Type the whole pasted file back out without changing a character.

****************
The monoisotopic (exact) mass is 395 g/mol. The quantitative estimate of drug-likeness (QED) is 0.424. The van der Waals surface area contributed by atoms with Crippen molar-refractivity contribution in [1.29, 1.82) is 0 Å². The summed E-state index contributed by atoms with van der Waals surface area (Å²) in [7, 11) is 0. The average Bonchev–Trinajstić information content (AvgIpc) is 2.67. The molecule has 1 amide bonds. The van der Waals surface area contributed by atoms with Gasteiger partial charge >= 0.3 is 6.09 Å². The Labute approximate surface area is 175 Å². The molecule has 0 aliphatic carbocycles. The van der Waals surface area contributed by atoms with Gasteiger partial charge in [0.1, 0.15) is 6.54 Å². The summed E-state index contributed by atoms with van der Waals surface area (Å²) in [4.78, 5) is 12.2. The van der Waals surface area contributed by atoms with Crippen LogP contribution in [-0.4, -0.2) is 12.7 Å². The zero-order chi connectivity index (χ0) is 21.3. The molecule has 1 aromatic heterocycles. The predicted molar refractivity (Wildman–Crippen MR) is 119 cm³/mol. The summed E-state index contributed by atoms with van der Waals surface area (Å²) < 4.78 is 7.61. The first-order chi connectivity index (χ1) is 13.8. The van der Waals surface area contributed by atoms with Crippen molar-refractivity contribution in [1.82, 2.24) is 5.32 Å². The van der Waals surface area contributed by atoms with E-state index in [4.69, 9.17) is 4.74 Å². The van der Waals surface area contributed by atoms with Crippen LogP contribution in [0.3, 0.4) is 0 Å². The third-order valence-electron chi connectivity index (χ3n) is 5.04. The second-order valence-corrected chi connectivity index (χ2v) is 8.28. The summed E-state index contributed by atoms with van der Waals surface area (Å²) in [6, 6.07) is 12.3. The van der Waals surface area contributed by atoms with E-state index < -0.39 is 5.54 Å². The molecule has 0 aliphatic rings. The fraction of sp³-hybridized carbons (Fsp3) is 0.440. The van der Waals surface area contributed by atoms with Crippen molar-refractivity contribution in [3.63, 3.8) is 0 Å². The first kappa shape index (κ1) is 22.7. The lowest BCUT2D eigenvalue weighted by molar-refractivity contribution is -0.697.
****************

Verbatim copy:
The monoisotopic (exact) mass is 395 g/mol. The quantitative estimate of drug-likeness (QED) is 0.424. The van der Waals surface area contributed by atoms with Crippen molar-refractivity contribution in [1.29, 1.82) is 0 Å². The summed E-state index contributed by atoms with van der Waals surface area (Å²) in [7, 11) is 0. The average Bonchev–Trinajstić information content (AvgIpc) is 2.67. The molecule has 1 amide bonds. The van der Waals surface area contributed by atoms with Gasteiger partial charge >= 0.3 is 6.09 Å². The Labute approximate surface area is 175 Å². The molecule has 0 aliphatic carbocycles. The van der Waals surface area contributed by atoms with Gasteiger partial charge in [0.1, 0.15) is 6.54 Å². The summed E-state index contributed by atoms with van der Waals surface area (Å²) in [4.78, 5) is 12.2. The van der Waals surface area contributed by atoms with Crippen LogP contribution in [-0.4, -0.2) is 12.7 Å². The zero-order chi connectivity index (χ0) is 21.3. The molecule has 1 aromatic heterocycles. The predicted molar refractivity (Wildman–Crippen MR) is 119 cm³/mol. The summed E-state index contributed by atoms with van der Waals surface area (Å²) < 4.78 is 7.61. The first-order chi connectivity index (χ1) is 13.8. The van der Waals surface area contributed by atoms with Crippen molar-refractivity contribution in [1.82, 2.24) is 5.32 Å². The van der Waals surface area contributed by atoms with E-state index in [4.69, 9.17) is 4.74 Å². The van der Waals surface area contributed by atoms with Crippen LogP contribution in [0.3, 0.4) is 0 Å². The third-order valence-electron chi connectivity index (χ3n) is 5.04. The second-order valence-corrected chi connectivity index (χ2v) is 8.28. The summed E-state index contributed by atoms with van der Waals surface area (Å²) in [6, 6.07) is 12.3. The van der Waals surface area contributed by atoms with E-state index < -0.39 is 5.54 Å². The molecule has 0 aliphatic rings. The fraction of sp³-hybridized carbons (Fsp3) is 0.440. The van der Waals surface area contributed by atoms with Crippen molar-refractivity contribution in [3.63, 3.8) is 0 Å². The first kappa shape index (κ1) is 22.7. The lowest BCUT2D eigenvalue weighted by molar-refractivity contribution is -0.697.